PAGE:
A curious, low-ranking angel and a busy, high-up demon meet in a dark alley and make a deal. The outcome was planned from the start and maybe exactly what they both wanted all along. (M/M)
Devilish TrickAuthor(s): L.D. Durham
$0.99Short Story (5300 words)
Ebook Edition (Available in epub, mobi & pdf.)
Publication date: January 21, 2014
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With my ethereal wings aloft, I attempted to look as innocent and earnest as I could. I’d have slipped on my halo if I knew it wouldn’t have pissed him off. Demons, generally, had been fine with their wings losing their feathers. It was the loss of the halos that really stung. Something to do with making their hair look good, I think.
“Fine, angel. Here’s the deal,” Marbas said, in a voice that would have terrified a human. However, I’ve heard it before. The intimidation factor just isn’t there any longer. “I tell you what is going down tonight. Afterwards, I get any one thing in your power to give me.”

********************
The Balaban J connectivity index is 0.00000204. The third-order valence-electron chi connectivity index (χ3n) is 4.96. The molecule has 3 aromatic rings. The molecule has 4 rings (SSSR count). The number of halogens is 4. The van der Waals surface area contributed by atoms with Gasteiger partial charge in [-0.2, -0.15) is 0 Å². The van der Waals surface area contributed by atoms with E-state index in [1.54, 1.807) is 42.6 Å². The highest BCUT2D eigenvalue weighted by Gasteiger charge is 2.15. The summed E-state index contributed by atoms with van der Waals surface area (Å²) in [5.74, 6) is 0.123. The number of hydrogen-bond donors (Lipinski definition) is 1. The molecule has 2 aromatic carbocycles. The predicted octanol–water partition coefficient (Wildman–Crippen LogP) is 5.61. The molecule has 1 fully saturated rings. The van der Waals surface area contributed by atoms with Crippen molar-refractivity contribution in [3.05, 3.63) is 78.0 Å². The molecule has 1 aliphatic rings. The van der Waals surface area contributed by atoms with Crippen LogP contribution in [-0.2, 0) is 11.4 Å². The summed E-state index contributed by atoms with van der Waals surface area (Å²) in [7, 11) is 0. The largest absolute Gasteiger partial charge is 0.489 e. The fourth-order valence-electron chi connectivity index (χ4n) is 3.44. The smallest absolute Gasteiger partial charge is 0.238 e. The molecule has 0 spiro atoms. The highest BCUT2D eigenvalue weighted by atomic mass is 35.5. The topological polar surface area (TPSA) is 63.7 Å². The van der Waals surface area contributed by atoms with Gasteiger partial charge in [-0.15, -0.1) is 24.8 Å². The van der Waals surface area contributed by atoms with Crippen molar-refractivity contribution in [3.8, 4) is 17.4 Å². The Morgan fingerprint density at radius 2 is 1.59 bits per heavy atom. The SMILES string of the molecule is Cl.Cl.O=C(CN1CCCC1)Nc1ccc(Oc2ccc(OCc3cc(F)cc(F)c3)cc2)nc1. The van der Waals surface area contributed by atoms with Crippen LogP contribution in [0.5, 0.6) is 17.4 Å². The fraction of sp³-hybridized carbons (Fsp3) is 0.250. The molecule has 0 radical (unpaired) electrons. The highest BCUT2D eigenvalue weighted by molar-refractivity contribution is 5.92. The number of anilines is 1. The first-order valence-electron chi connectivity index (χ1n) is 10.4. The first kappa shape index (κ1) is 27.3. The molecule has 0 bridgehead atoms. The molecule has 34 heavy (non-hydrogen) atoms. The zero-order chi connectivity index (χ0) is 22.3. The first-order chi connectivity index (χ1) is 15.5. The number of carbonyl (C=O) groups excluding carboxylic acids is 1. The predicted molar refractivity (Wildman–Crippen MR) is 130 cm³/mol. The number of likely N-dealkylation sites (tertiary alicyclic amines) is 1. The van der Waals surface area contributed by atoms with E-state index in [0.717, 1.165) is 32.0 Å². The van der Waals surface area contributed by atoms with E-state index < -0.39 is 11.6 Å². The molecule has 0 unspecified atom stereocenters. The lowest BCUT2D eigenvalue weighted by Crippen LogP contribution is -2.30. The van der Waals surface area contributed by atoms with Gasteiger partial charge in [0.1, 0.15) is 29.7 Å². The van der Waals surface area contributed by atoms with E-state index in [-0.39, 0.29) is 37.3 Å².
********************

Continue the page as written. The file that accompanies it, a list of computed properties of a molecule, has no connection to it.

This, if you haven’t noticed, is a deal with a devil. One must tread carefully here.
“I am intrinsically unable to harm others in any capacity,” I reminded him.
“Yeah, I know that.” He had the look of someone who knew he was reeling in a big one.
“And material goods I can create turn to dust in three hours.”
“Don’t annoy me. What do I need with ephemeral junk?” he snorted.
I narrowed my eyes at him, thinking hard. But only for a moment. I really wanted to know, and I did enjoy hanging out with Marbas, especially when he knew I was there and was speaking to me.
“All right, I agree.”
Alas, there is a reason I am not a top-ranking angel. I’m not as clever and all-knowing as the Seraphim, and I am certainly only a speck of dust compared to the Hayot. I’m bottom of the barrel. The Heavenly Host is tens of thousands and I am quite forgotten about and rarely called to do more than I do, which is not a whole lot. I suspect I would have fallen already if I didn’t think the other side would actually make me work.
Marbas smiled. “Deal. And I’ll even be magnanimous. I’ll let you tag along tonight.”
“Really?” I smiled. “Thank you.”
“Don’t mention it.” He leaned in, his face serious. “Really, don’t mention it.”
“Understood,” I said with a nod.